kabra1110's Blog

Post 10

Published: 07/30/2023

In the last week, I started with another implementation of sets, that uses Separate Chaining for collision-resolution. This was the second implementation, the first being with Linear Probing. This week, I completed this implementation, fixing bugs, and identifying some more in the existing dictionary implementation.

Set (Separate Chaining, continued) (#2198)

As described in the last post, this implementation uses one linked list per hash value to allow for more than one element having the same hash.

The earlier implementation had bugs that did not correct identify duplicates in the set. In addition, remove function was not actually removing elements due to incorrect assignment of variables. I fixed these and other issues, testing all of these in the integration tests.

To complete this, I benchmarked this implementation (updated gist here). It turns out that this new implementation is not significantly better than the Linear Probing one.

Reserve function (#2232)

I will work on this issue in the next week, as it affects existing benchmarks. This basically reserves space for a list at the start of an algorithm. Equivalent functions are available in C++ with the same name

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Post 9

Published: 07/23/2023

In the past couple of weeks, an implementation of sets was completed. This week, I worked on benchmarking this. I also started work on another implementation, and progressed on some earlier dictionary issues.

Set Benchmark (GitHub Gist)

  • This benchmarks the recent hash-set implementation that uses linear-probing for collision-resolution. We compare performance of this LPython data-structure with equivalent structures in Python (set) and C++ (unordered_set).
  • Performance of functions set.add and set.remove is tested.
    • One way to do this is to simply insert and remove elements in order (say, from 1 to 1e7). However, this would not lead to collisions, as the set would be rehashed after reaching a size threshold (in our implementation, this is 0.6 of the capacity at any point).
    • To add some more complexity, we use random numbers. To generate pseudo-random numbers without adding major performance overheads, Lehmer random number generator  is used. In particular, the tests use Schrage's method to avoid 64-bit division. This is a straightforward algorithm that uses linear modular arithmetic to generate random numbers.
  • As can be seen in the results, LPython outperforms both Python and C++. Surprisingly, C++ was slower than the equivalent Python code.
    • When dealing with integers, LPython is more than 4.5 times faster than C++, and more than 3.6 times faster than Python.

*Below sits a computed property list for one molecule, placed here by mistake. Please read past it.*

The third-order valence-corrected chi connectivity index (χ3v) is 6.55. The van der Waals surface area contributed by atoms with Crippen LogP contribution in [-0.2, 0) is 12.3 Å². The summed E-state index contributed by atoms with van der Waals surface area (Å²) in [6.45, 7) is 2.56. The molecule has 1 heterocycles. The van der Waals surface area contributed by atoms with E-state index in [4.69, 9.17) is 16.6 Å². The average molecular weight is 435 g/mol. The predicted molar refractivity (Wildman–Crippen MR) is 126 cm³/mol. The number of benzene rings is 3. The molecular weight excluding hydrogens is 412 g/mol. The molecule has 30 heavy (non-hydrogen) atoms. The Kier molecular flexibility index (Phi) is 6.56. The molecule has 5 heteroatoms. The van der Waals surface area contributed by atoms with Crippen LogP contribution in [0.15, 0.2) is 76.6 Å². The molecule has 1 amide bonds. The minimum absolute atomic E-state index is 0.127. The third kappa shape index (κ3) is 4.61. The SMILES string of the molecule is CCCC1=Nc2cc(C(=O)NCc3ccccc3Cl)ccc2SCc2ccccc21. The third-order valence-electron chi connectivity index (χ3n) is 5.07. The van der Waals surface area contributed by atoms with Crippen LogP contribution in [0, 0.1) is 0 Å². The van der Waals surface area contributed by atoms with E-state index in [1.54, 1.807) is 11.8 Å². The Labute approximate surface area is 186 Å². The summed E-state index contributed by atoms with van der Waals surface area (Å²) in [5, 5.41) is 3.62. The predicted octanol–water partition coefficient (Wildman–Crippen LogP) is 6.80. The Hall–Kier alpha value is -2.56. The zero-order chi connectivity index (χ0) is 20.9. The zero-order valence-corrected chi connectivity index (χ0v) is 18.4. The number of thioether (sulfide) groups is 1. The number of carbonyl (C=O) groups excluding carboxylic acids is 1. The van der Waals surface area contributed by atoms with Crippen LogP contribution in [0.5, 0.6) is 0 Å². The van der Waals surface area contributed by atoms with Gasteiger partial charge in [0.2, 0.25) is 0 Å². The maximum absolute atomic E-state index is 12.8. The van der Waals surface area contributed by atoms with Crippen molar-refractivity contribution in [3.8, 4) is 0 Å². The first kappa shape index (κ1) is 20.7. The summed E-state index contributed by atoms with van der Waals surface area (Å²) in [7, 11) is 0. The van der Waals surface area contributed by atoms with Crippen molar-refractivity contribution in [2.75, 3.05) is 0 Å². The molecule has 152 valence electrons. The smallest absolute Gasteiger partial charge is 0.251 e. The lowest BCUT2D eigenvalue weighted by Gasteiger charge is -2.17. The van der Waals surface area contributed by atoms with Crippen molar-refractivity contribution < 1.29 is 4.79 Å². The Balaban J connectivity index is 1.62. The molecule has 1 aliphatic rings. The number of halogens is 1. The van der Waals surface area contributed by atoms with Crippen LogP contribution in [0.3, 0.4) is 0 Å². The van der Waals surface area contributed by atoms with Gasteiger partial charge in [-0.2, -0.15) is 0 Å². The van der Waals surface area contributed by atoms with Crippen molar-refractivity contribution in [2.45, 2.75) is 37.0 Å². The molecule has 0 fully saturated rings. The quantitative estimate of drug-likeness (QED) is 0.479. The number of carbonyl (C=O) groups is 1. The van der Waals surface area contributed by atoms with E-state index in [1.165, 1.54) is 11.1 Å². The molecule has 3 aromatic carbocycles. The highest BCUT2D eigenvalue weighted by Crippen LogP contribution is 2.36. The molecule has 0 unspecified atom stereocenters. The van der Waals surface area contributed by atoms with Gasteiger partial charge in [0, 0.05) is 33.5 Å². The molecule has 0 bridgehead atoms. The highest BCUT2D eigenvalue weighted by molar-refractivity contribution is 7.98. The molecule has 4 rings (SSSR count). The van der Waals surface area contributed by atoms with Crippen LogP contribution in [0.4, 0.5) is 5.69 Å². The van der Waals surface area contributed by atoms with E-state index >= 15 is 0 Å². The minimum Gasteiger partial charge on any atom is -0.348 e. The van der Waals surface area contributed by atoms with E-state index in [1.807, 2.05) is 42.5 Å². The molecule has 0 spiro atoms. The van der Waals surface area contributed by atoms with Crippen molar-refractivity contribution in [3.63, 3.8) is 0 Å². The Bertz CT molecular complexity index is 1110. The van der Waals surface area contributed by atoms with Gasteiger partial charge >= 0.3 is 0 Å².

• With strings, these gains are about 1.2 and 1.02, respectively.
  • For C++, we also tested with custom hash functions, to mimic those used in our LPython implementation. This did not affect the results much.

​​​​​​​Set (Separate Chaining) (#2198)

  • ​​​​​​​This is towards adding the separate-chaining collision-resolution technique. In contrast to linear probing, when collisions happen, we extend the pre-existing linked list of elements at that hash value. We already have it in dictionaries, but there are some issues in that implementation.
  • I created all the basic functions, and will fix remaining bugs in the coming week.

​​​​​​​Dictionary (Keys and Values, continued) (#2023)

  • ​​​​​​​I had implemented this in a previous week to work with the linear-probing implementation of dictionaries. Now, I extended these functions to also work with the separate-chaining implementation.
  • We iterate over all the hash values, and if there is a corresponding linked list, we iterate over that, putting keys/values into a list, the latter returned at the end.
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Post 8

Published: 07/16/2023

I worked on adding more functionality to sets, and fixing some existing issues.

- Sets (#2122, continued)

After the initial implementation was completed last week, I added functions to add and remove elements from sets.

  • To add an element, its hash is computed, and we find an empty slot in the underlying array. This was done over the linear-probing implementation - if the spot corresponding to this hash is non-empty, a traversal is done starting from that position. Also, if the load factor crosses a threshold, a larger array is allocated, and all of the existing data is rehashed.
  • To remove an element, the mask value is simply set to a special value (3). This is called a tombstone, marking deletion. At later insertions, this spot can be reused. However, care has to be taken while reading elements - this element must not be read.
  • During the weekly meet with my mentor, we fixed an issue that wasn't reproducible for me locally, but was showing up on the workflows. This was occurring due to non-initialization of an interface member.

- Nested Dictionaries (branch nested_dict)

There is an existing issue (#1111) with the current dictionary implementation, which causes exceptions and segfaults when using nested dictionaries like dict[i32, dict[i32, i32]]. There was also an issue with assignment of empty dictionaries, i.e., d: dict[i32, dict[i32, i32]] = {}. This is now fixed (not merged yet). For the nesting, I found that the issue is with nested DictItem ASR nodes being present, which in turn try to read items that are not yet present. It seems that the solution is to have a DictInsert node at the innermost level, while keeping other nodes as is. I will try to fix this in the coming weeks.

- Set benchmarking

For the next week, I will also work on benchmarking our set implementation against C++ STL sets. We expect to perform (at least) at par with these, but if we find issues with some types (e.g. set of strings), we will also add the separate chaining implementation, as done for dictionaries.

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